3. Paper makes a big difference. Printing at home gives you the opportunity to try basically any paper out there. You will start to get a feel of certain papers strengths and weaknesses and how certain images may benefit from one paper over another.

  • \$\begingroup\$ Thanks very much for the extremely practical thoughts. I love your point no#1 and infact thats one of my interests to dig deep into the printing... many thanks for the answer. \$\endgroup\$
    – Mouli
    May 2, 2011 at 9:58
  • \$\begingroup\$ "Occasionally it will print flawlessly." Well that's something to look for in a printer, heh. \$\endgroup\$
    – Jane Panda
    Feb 17, 2012 at 18:43

For your stated budget-- $100-$200-- I'd stick with going to a place like Costco, Walgreens, etc. They will make your prints with 'reasonable defaults', meaning that the colors will be predictably saturated, but they won't give you prints with border problems, with the colors wildly off (green skin tones, etc, unless you took a picture of The Hulk), and won't charge you if they mess up.

My home printing experience is limited to an Epson r800, and I moved to a Canon Pro 9500 Mark II, as per this question here. Both of these printers require calibration, and the only calibration solution that I've found has been one that combined both monitor and printer calibration (as per this question here). Prior to that, I would end up with strange color artifacts, such as bad skin tones and incomplete gradients ('stairstepping', where you can see individual tones).

One benefit of home printing is that you can mess with paper options past the standard 'matte', 'glossy', and 'luster.' But when weighed against the cost of ink (one set of inks for the Canon is ~$130, or most of your budget), it's just far more cost effective to use one of these labs.

Another benefit of home printing, though, is privacy. If you're printing photos you don't want other people to see at all, then home printing is the way to go. I just think that, to do it right, requires a lot of preparation and groundwork that is beyond your budget.

  • \$\begingroup\$ "but they won't give you prints with border problems" - depends on how wide are your borders. I had problems with precise printing at Walgreens. Printing 11x8 of this photo.stackexchange.com/questions/7784/…, where the borders are just a couple of mm, I had to trim out the outer frame b/c the print was skewed enough to notice the asymmetry. \$\endgroup\$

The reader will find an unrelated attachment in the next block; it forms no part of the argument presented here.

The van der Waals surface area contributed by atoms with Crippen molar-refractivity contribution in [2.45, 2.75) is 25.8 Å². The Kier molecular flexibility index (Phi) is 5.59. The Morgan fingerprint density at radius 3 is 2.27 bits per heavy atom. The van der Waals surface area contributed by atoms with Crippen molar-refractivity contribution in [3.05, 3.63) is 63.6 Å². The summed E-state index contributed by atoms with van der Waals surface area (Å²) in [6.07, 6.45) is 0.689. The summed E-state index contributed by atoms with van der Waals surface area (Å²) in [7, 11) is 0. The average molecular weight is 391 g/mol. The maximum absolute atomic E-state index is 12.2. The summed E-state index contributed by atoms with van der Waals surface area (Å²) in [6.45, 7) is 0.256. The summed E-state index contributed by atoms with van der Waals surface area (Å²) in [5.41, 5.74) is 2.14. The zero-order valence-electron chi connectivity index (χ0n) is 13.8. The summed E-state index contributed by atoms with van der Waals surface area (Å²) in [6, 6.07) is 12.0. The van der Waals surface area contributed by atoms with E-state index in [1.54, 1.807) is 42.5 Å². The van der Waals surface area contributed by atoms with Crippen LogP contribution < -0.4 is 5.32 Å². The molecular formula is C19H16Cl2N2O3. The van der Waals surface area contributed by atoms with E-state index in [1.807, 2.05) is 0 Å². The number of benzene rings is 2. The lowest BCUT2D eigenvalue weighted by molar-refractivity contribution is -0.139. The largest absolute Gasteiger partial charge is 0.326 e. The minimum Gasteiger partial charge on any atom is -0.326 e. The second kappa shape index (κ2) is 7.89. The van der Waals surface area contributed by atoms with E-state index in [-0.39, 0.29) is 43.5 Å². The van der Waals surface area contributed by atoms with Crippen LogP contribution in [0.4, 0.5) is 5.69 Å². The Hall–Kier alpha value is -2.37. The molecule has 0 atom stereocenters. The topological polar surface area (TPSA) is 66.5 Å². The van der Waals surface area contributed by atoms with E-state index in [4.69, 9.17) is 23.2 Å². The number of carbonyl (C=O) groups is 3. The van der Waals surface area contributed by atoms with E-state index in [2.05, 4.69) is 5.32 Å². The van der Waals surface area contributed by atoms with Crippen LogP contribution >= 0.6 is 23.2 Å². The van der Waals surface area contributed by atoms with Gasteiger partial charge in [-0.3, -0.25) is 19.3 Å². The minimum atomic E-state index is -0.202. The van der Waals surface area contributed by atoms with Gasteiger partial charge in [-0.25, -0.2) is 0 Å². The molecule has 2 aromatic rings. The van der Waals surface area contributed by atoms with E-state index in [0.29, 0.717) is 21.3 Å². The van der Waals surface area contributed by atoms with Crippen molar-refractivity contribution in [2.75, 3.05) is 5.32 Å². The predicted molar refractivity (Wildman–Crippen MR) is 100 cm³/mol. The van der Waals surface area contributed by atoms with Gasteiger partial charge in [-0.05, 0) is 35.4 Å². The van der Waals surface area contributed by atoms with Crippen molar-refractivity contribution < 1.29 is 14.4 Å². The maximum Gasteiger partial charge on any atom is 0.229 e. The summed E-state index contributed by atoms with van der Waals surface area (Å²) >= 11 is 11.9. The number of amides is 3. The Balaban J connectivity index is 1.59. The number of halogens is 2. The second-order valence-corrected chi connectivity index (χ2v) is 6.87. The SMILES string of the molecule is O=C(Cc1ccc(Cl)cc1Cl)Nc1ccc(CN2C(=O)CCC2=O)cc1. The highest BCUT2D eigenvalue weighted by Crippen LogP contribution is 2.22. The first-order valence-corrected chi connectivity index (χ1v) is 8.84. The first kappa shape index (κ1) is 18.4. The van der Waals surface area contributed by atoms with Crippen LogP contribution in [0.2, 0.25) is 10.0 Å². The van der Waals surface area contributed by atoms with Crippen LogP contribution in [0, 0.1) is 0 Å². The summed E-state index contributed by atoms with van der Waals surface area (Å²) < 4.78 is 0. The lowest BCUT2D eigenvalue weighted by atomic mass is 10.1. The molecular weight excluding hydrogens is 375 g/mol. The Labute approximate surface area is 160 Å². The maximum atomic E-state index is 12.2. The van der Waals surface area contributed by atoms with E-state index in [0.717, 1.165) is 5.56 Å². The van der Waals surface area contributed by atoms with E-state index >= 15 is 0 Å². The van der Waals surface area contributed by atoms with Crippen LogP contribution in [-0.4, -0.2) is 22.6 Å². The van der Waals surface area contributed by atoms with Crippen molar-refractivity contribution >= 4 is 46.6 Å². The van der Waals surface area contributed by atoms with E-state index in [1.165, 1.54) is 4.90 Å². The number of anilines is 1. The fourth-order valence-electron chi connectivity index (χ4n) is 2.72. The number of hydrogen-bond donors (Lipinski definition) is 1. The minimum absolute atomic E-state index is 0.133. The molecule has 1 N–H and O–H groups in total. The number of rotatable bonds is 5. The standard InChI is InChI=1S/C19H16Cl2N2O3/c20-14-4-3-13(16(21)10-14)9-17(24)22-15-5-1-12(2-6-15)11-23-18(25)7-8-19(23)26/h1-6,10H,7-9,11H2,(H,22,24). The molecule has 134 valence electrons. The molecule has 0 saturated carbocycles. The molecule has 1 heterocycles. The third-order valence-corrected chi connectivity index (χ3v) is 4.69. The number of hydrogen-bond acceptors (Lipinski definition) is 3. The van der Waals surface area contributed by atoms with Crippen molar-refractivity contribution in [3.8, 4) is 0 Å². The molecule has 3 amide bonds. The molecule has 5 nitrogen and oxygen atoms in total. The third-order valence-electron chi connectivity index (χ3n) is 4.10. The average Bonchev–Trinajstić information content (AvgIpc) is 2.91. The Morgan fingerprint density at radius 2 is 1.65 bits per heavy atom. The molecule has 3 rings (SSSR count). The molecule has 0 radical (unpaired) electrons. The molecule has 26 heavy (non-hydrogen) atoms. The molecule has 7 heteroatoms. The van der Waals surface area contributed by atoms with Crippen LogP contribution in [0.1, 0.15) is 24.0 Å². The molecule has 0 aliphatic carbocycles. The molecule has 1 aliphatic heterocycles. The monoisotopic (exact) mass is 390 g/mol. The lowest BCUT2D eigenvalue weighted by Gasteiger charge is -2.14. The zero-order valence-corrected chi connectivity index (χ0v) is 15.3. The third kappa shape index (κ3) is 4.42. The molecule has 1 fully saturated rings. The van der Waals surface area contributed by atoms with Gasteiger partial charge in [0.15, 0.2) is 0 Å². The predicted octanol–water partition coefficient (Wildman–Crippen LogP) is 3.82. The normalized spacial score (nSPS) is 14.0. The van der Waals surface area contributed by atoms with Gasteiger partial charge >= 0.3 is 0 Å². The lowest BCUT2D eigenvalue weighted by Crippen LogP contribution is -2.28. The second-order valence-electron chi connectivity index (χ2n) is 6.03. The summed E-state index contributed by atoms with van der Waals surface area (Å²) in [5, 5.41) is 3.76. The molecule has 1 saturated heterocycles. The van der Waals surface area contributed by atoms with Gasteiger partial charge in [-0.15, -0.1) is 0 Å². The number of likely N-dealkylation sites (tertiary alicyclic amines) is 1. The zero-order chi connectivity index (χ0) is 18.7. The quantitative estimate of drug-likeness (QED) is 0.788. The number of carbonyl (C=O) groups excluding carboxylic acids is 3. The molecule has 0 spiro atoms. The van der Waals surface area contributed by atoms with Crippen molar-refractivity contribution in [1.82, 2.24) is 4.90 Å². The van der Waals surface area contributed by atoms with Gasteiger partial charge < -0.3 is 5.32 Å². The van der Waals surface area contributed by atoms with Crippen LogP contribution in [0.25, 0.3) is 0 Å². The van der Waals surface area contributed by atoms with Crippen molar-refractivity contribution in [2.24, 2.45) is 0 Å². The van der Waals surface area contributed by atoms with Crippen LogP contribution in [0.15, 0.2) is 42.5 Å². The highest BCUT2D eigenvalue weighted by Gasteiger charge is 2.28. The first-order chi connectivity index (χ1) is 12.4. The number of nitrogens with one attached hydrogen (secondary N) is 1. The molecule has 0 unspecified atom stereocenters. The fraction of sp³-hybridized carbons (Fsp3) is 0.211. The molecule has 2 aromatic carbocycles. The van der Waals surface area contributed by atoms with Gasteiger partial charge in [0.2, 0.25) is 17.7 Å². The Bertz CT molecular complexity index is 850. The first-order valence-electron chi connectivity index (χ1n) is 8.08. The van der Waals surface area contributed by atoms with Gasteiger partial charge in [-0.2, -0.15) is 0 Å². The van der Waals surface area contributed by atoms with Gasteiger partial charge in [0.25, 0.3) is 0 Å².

– ysap
    Apr 30, 2011 at 6:01
  • \$\begingroup\$ @ysap-- that's pretty miserable. Did they at least offer to reprint, or a refund? \$\endgroup\$
    – mmr
    May 1, 2011 at 17:48

Both Epson and Canon make very well respected photo printers. The Epson R printers and the Canon Pro printers make extremely good quality photos that will last many many years, and are suitable for sales. But, they can be pricey. Lower level models in the Epson and Canon line make serviceable prints, especially if you purchase one that has several ink cartridges on board, and you use high quality paper. The more ink cartridges in the printer the better the color range and quality in your print...typically. I would avoid printers that rely on a single color cartridge, which has three small pots for three colors.

Now, a personal recommendation for a printer I love at home: Canon Selphy printer. These are compact dye-sub printers that print only 4x6 prints, but these prints are indistinguishable from those you would get at your average photo printer (Walgreens, Target, Walmart, etc). They print fast, are waterproof, smudge free, and cost about $0.25 each, when you buy a large pack of ink and paper. I have an older Selphy 400, and its fantastic to make prints for the fridge, guests to take home, or for Grandma. While its only 4x6, that's basically what most people get from Walmart, etc anyway. Look at the Canon Selphy 780 or 800 currently available.

So the bulk of my casual printing is done on the Selphy, and I really no longer print on my photo printer (an old Canon 850), instead I send them off to Mpix or the Smugmug printer for larger images.